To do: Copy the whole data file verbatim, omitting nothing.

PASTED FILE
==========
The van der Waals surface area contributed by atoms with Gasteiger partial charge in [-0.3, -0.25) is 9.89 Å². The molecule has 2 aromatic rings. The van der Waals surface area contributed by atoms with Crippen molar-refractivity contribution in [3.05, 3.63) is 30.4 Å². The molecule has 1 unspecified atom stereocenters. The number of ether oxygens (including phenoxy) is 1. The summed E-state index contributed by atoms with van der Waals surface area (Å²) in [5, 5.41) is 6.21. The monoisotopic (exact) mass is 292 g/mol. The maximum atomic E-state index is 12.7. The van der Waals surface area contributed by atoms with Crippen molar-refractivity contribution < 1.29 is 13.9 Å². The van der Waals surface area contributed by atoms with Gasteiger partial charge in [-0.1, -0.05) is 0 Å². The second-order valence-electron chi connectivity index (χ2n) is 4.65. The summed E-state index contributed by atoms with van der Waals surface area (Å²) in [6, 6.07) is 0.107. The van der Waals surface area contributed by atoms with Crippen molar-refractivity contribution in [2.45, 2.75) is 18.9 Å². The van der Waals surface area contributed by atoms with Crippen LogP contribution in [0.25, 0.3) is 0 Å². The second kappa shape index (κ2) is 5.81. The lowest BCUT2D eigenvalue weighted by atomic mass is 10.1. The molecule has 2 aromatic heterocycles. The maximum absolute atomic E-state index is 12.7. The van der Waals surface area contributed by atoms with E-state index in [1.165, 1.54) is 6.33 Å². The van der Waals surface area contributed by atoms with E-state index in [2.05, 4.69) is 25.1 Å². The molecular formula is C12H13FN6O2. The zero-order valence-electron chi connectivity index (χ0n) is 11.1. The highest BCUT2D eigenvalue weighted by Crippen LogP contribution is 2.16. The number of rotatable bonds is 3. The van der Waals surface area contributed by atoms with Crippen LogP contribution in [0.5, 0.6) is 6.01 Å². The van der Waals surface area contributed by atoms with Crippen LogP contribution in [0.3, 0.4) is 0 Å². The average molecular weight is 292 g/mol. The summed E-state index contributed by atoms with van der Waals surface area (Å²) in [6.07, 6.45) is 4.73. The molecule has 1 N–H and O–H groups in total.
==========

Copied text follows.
The van der Waals surface area contributed by atoms with Gasteiger partial charge in [-0.3, -0.25) is 9.89 Å². The molecule has 2 aromatic rings. The van der Waals surface area contributed by atoms with Crippen molar-refractivity contribution in [3.05, 3.63) is 30.4 Å². The molecule has 1 unspecified atom stereocenters. The number of ether oxygens (including phenoxy) is 1. The summed E-state index contributed by atoms with van der Waals surface area (Å²) in [5, 5.41) is 6.21. The monoisotopic (exact) mass is 292 g/mol. The maximum atomic E-state index is 12.7. The van der Waals surface area contributed by atoms with Crippen molar-refractivity contribution < 1.29 is 13.9 Å². The van der Waals surface area contributed by atoms with Gasteiger partial charge in [-0.1, -0.05) is 0 Å². The second-order valence-electron chi connectivity index (χ2n) is 4.65. The summed E-state index contributed by atoms with van der Waals surface area (Å²) in [6, 6.07) is 0.107. The van der Waals surface area contributed by atoms with Crippen molar-refractivity contribution in [2.45, 2.75) is 18.9 Å². The van der Waals surface area contributed by atoms with Crippen LogP contribution in [0.25, 0.3) is 0 Å². The second kappa shape index (κ2) is 5.81. The lowest BCUT2D eigenvalue weighted by atomic mass is 10.1. The molecule has 2 aromatic heterocycles. The maximum absolute atomic E-state index is 12.7. The van der Waals surface area contributed by atoms with E-state index in [1.165, 1.54) is 6.33 Å². The van der Waals surface area contributed by atoms with E-state index in [2.05, 4.69) is 25.1 Å². The molecular formula is C12H13FN6O2. The zero-order valence-electron chi connectivity index (χ0n) is 11.1. The highest BCUT2D eigenvalue weighted by Crippen LogP contribution is 2.16. The number of rotatable bonds is 3. The van der Waals surface area contributed by atoms with Crippen LogP contribution in [0.5, 0.6) is 6.01 Å². The van der Waals surface area contributed by atoms with Crippen LogP contribution in [0.3, 0.4) is 0 Å². The average molecular weight is 292 g/mol. The summed E-state index contributed by atoms with van der Waals surface area (Å²) in [6.07, 6.45) is 4.73. The molecule has 1 N–H and O–H groups in total.